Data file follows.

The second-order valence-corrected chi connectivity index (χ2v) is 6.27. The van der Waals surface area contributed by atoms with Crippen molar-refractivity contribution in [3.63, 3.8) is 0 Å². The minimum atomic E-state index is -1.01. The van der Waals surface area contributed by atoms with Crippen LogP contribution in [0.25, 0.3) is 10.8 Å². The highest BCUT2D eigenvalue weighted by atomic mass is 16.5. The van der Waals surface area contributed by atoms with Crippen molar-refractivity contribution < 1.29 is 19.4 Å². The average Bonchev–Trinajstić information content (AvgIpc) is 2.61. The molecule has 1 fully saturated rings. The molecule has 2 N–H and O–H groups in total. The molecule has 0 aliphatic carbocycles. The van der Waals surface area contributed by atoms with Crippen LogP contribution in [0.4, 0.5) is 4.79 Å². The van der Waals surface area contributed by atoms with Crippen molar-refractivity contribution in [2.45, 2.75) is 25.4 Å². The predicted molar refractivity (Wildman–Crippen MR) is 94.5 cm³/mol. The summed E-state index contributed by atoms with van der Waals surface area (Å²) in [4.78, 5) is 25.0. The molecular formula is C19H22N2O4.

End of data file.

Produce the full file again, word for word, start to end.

The second-order valence-corrected chi connectivity index (χ2v) is 6.27. The van der Waals surface area contributed by atoms with Crippen molar-refractivity contribution in [3.63, 3.8) is 0 Å². The minimum atomic E-state index is -1.01. The van der Waals surface area contributed by atoms with Crippen LogP contribution in [0.25, 0.3) is 10.8 Å². The highest BCUT2D eigenvalue weighted by atomic mass is 16.5. The van der Waals surface area contributed by atoms with Crippen molar-refractivity contribution < 1.29 is 19.4 Å². The average Bonchev–Trinajstić information content (AvgIpc) is 2.61. The molecule has 1 fully saturated rings. The molecule has 2 N–H and O–H groups in total. The molecule has 0 aliphatic carbocycles. The van der Waals surface area contributed by atoms with Crippen LogP contribution in [0.4, 0.5) is 4.79 Å². The van der Waals surface area contributed by atoms with Crippen molar-refractivity contribution in [2.45, 2.75) is 25.4 Å². The predicted molar refractivity (Wildman–Crippen MR) is 94.5 cm³/mol. The summed E-state index contributed by atoms with van der Waals surface area (Å²) in [4.78, 5) is 25.0. The molecular formula is C19H22N2O4.